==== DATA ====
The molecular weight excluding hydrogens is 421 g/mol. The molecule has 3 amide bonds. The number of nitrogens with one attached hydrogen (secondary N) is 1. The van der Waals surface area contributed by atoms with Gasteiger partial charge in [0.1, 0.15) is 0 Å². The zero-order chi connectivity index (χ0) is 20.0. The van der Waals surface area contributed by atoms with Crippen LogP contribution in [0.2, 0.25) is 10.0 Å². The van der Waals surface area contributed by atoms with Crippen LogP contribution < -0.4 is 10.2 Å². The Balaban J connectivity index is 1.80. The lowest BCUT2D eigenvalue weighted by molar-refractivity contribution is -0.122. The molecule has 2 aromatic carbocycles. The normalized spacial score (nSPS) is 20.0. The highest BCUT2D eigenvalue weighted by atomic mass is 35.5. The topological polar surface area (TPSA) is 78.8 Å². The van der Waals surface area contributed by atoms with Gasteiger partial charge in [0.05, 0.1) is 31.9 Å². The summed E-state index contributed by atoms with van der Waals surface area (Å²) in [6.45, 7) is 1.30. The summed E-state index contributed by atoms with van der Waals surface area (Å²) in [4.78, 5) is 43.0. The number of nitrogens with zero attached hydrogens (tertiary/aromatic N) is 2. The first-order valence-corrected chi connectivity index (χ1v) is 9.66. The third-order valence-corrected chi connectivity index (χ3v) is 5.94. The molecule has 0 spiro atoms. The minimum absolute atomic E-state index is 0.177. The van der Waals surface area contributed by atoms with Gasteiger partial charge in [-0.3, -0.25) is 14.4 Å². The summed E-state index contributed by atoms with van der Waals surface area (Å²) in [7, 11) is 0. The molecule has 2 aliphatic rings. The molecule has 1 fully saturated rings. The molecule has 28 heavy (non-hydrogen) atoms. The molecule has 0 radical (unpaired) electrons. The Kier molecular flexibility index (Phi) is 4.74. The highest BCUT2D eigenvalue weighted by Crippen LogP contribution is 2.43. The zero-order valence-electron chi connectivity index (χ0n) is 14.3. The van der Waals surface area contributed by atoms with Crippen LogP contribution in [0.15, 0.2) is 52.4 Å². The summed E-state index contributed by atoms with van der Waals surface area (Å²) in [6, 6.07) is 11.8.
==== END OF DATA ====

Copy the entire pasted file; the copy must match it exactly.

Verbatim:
The molecular weight excluding hydrogens is 421 g/mol. The molecule has 3 amide bonds. The number of nitrogens with one attached hydrogen (secondary N) is 1. The van der Waals surface area contributed by atoms with Gasteiger partial charge in [0.1, 0.15) is 0 Å². The zero-order chi connectivity index (χ0) is 20.0. The van der Waals surface area contributed by atoms with Crippen LogP contribution in [0.2, 0.25) is 10.0 Å². The van der Waals surface area contributed by atoms with Crippen LogP contribution < -0.4 is 10.2 Å². The Balaban J connectivity index is 1.80. The lowest BCUT2D eigenvalue weighted by molar-refractivity contribution is -0.122. The molecule has 2 aromatic carbocycles. The normalized spacial score (nSPS) is 20.0. The highest BCUT2D eigenvalue weighted by atomic mass is 35.5. The topological polar surface area (TPSA) is 78.8 Å². The van der Waals surface area contributed by atoms with Gasteiger partial charge in [0.05, 0.1) is 31.9 Å². The summed E-state index contributed by atoms with van der Waals surface area (Å²) in [6.45, 7) is 1.30. The summed E-state index contributed by atoms with van der Waals surface area (Å²) in [4.78, 5) is 43.0. The number of nitrogens with zero attached hydrogens (tertiary/aromatic N) is 2. The first-order valence-corrected chi connectivity index (χ1v) is 9.66. The third-order valence-corrected chi connectivity index (χ3v) is 5.94. The molecule has 0 spiro atoms. The minimum absolute atomic E-state index is 0.177. The van der Waals surface area contributed by atoms with Gasteiger partial charge in [-0.3, -0.25) is 14.4 Å². The summed E-state index contributed by atoms with van der Waals surface area (Å²) in [7, 11) is 0. The molecule has 2 aliphatic rings. The molecule has 1 fully saturated rings. The molecule has 28 heavy (non-hydrogen) atoms. The molecule has 0 radical (unpaired) electrons. The Kier molecular flexibility index (Phi) is 4.74. The highest BCUT2D eigenvalue weighted by Crippen LogP contribution is 2.43. The zero-order valence-electron chi connectivity index (χ0n) is 14.3. The van der Waals surface area contributed by atoms with Crippen LogP contribution in [0.15, 0.2) is 52.4 Å². The summed E-state index contributed by atoms with van der Waals surface area (Å²) in [6, 6.07) is 11.8.